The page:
Disclaimer: I will be calling out Muslim brown boys and if that makes you uncomfortable you probably SHOULD read this.
Peace and blessings, ramzan kareem, it's that time of year again. I genuinely hope all my Muslim brothers and sisters across the globe find serenity, deep reflections, and comfort during this holy month. Surely we should acknowledge that we are all "Ramadan Muslims," for there shouldn't be a stigma surrounding an increase of good deeds and spirituality. If we aren't using these next 30 days to self reflect, we aren't celebrating properly. Here's a shoutout to the struggling muslims, those who fast with little to nothing to eat, the converts that have to hide their faith or celebrate alone, the queer muslims who find it exceptionally hard to find community, and everyone else whose faith is dismissed. I hear you.
Before I begin my timely rant, I'd like to take a minute to say that Muslims with mental illnesses deserve to be appreciated during Ramadan; nobody understands how difficult the smallest of tasks could be. Between Muslims who have health conditions that prevent them from fasting to Muslims who can't get out of bed to perform obligatory prayers because of depression, let's allow 2018 and every year after to be the year everybody ceases to judge. Thank you.
Now let's break out the bottle of rooafzah and fry Muslim fu*kboys like samosas.
I can thank my mother a million times and sit here and wonder how she has the strength to wake up an hour early to prepare suhoor, make sure everyone has eaten, drank enough water, taken their medicine, and have time to eat herself, but it'll never make up for her patience and care. On another note, it baffles me that for all 20 years of my existence, my dad has not once woken up early to help her prepare. Furthermore, he's made it clear that it's perfectly acceptable for my brother and him to roll out of bed five minutes before fajr to eat while my mom and I get everything ready. This is one of the many types of patriarchy manifest in desi households. Women need as much time for spiritual immersion during this special month as men, not a list of more food preparations and housework. It shouldn't be difficult to split the tasks, take turns, or even help from time to time @ muslim boys in my twitter mentions.
Although (alhumdulillah) this doesn't happen anymore, there was a time in my childhood when my parents instilled the belief that I, the eldest daughter, had an obligation to do basic tasks for the men in my family simply because my biological gender predetermined who serves and who gets served. In all honesty I've been punished or given the silent treatment from my parents for not making my brother a sandwich or forgetting my "duty" of washing dishes with the crude illogical statement: "because you're a girl."
"Hey mom, dad, can I go hang out with my friends?"
"No it's late"
"But Bilal is out with his friends..."
"You're a girl"
Before anyone pushes the "protective parent" agenda, let's decide to teach young boys how to be decent toward women rather than sheltering girls in fear. Of course we're not out here claiming that the world is a safe place for girls to venture freely, but is that going to stop me from living my best life? This is not say that women shouldn't take whatever precautions they feel necessary to be safe, because we should. Don't go out alone, share your location with your friends girl, make smart choices if you're going to be out late with strangers, please! However sheltering your daughters instead of teaching your sons how to be decent humans is not a progressive act.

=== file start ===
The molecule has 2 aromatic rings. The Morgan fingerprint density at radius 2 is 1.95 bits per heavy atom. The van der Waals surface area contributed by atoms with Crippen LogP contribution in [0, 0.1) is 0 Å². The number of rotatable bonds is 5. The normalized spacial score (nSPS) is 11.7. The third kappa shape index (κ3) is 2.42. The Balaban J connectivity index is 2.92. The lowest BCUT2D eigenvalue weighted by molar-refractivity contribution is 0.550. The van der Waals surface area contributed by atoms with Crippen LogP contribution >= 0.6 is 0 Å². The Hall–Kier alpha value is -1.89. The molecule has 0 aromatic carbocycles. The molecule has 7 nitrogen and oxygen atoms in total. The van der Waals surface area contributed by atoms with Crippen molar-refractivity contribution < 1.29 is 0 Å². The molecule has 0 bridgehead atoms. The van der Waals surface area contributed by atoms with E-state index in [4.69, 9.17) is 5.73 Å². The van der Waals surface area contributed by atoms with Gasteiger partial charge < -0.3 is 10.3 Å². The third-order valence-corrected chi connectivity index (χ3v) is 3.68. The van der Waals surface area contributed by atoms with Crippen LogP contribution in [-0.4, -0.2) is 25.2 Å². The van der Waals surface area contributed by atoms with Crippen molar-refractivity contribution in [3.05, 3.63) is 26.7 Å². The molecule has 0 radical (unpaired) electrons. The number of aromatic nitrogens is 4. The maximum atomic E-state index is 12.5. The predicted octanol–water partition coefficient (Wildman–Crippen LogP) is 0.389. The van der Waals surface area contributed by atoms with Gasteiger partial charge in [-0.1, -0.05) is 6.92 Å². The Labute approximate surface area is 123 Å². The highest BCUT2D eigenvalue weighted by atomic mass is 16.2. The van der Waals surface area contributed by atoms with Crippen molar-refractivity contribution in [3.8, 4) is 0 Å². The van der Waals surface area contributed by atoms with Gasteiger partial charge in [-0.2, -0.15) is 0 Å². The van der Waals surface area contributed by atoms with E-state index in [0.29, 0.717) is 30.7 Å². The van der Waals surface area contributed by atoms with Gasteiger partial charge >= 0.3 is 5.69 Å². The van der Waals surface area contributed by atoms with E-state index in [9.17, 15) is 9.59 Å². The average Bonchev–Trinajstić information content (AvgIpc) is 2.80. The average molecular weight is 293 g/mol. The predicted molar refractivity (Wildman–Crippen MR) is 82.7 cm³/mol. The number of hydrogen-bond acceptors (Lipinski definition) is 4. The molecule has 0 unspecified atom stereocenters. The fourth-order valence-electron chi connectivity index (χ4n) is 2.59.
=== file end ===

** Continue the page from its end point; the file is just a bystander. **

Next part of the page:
On to the main course! I've been waiting all year to talk about periods.
All too often muslim girls find themselves sneaking snacks into their bedroom or hiding out in the kitchen when they're on their period; god forbid our dads and brothers make the realization that we're healthy menstruating women. Oh, your mom woke you up to have a pretend sehri meal to avoid suspicion? Been there. To non-muslims and boys who have no idea what i'm talking about, let me educate you. Menstruation is a factor that nullifies a person's fast and automatically "breaks" it, so for 5-7 days of Ramadan, women don't fast. Growing up, we got teased about eating as if someone "caught" us. For years I felt obliged to fabricate a cover up story for why I'm eating instead of admitting that my uterus is bleeding. Cultural norms and patriarchal societies compel women to feel awkward confessing to men about a natural, god given, thing. The taboo and stigma associated with menstruation devalues and censors our bodies. Periods are a defining symbol of womanhood and nobody should feel ashamed or be forced to be secretive about it if they don't want to!
The main reason Muslim boys feel so uncomfortable about it is due to restrictive traditions that regard menstruating women as "unclean." People are intentionally ostracized for something they have no control over. A god given function necessary for procreation is not something you need to hide to keep boys from feeling "uneasy." Centuries of male dominance across the world plays a major part in the expulsion of women, and the fact that this concept is still prevalent is tragic. I've had whole ass grown adult brown men say "ew" or "I don't need to hear this" when I mentioned periods. Let's talk about periods as a normal, miraculous thing, and separate it from the shameful and indecent connotations it's come to bear.
Aside from womens' cycles, a number of things could be preventing people (men and women) from fasting: being sick and needing medication, being mentally unstable, having an eating disorder, being pregnant/nursing, or traveling! So stop asking questions and putting us in the spotlight.
Tell your brown men to stop saying the n word, respect women, and do the cooking for once. Thanks for coming to my Ted talk.
a fasting samosa